Spending on technology products and services is forecasted to reach $629.3 billion by 2014, according to London-based researchers Business Monitor International, which covers 22 vertical industries. In a July 26 report, BMI forecasted IT spending for 2010 to reach $511.4 billion and to grow at a compound rate of 6.5 percent in five years.
This forecast is a revised figure after PC shipments in the first half of this year grew at a much better rate than expected. IT services is also being forecasted for 6.5 percent growth this year, though BMI noted it is a much lower pace of growth than in the 2006-08 period.
On the enterprise, BMI noted in its market overview that "[b]usinesses are likely to remain cautious in 2010, but upgrade cycles should accelerate in the second half of the year, boosted by sales of Windows 7. The recession may have had a lasting impact on the IT market by creating the conditions for the popularity of low-cost netbooks and notebooks and encouraging consideration of new IT delivery models such as SAAS [software as a service]."
Cloud computing and IAAS (infrastructure as a service) showed up multiple times in the BMI overview with emphasis on IT services and major vendor moves from IBM with its Cast Iron Systems acquisition, Hewlett-Packard contracts with the Department of Homeland Security and HP's EDS mobility contract with the Department of the Treasury. The federal government is increasingly becoming a large driver of cloud services' adoption, wrote BMI:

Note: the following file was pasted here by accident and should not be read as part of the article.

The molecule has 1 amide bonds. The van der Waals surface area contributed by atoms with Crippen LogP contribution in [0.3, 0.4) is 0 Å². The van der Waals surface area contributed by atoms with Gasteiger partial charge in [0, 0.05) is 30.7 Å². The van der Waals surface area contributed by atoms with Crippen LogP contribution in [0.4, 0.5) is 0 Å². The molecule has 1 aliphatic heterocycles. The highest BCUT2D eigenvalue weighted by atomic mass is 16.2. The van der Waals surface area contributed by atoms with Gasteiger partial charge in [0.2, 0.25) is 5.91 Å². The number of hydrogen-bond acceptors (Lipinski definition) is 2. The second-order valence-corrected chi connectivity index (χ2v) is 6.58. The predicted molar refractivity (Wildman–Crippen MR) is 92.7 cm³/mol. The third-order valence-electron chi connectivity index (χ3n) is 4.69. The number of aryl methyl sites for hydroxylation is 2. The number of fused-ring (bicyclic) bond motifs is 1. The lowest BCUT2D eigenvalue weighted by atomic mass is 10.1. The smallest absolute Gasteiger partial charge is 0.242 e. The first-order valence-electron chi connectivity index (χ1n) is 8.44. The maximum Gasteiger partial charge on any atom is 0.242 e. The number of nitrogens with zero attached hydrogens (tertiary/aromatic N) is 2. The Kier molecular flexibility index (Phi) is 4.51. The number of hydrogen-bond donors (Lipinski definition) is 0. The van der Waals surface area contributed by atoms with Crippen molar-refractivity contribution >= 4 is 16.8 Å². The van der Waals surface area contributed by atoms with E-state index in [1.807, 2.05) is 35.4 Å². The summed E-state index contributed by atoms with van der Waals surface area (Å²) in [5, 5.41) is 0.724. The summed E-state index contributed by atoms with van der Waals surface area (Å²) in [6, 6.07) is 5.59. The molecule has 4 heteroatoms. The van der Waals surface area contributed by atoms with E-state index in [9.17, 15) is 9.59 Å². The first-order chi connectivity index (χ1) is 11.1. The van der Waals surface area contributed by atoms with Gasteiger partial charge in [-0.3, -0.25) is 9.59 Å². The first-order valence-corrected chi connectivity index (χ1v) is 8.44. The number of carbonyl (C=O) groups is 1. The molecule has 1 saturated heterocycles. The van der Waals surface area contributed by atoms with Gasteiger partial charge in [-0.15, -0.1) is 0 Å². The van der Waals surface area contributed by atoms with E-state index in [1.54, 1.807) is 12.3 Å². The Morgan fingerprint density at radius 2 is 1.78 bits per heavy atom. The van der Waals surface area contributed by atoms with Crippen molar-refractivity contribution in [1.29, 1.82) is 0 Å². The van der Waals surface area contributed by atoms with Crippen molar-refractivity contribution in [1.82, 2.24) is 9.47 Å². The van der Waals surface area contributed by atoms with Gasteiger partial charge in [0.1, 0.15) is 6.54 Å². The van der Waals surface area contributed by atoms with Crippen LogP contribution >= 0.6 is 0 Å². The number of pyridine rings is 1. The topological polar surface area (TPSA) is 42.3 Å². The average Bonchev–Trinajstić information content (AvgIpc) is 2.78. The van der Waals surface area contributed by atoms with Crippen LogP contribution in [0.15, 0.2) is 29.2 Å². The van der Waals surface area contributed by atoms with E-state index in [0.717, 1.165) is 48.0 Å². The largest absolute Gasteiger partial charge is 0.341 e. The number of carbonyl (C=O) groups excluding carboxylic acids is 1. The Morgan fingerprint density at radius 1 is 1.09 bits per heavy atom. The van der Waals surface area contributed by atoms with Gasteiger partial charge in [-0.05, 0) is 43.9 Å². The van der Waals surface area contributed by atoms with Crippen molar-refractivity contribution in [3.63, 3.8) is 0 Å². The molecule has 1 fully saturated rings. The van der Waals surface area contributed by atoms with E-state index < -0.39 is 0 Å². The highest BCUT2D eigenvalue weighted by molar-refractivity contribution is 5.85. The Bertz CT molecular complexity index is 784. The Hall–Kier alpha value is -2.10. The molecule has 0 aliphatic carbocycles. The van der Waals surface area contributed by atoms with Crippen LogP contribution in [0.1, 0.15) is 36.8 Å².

"Spending on IT services is quite closely correlated with GDP growth: bad news in a recession. One opportunity will be organizations looking for help with how to utilize efficiencies from cloud computing such as SAAS and IAAS, as organizations in those fields look to save money on IT investments. Federal and local governments are one vertical where strong interest in cloud services is being expressed."
Software is forecasted for 6.2 percent growth from 2010 through 2014 with this year being bolstered by leftover migration projects from the deeper recession in 2009. Again, BMI stresses the cloud in software penetration:
"Drivers of demand for enterprise software include increasing operational efficiency, coordinating global supply chains and modernizing logistics and warehouse functions. More investment can be expected to be in utility software and serviced-oriented architectures rather than traditionally packaged PC software."
The report also stresses consumer market drivers in laptop sales, expansion of the tablet market with the launch and success of Apple's iPad and the continued rise of smartphones.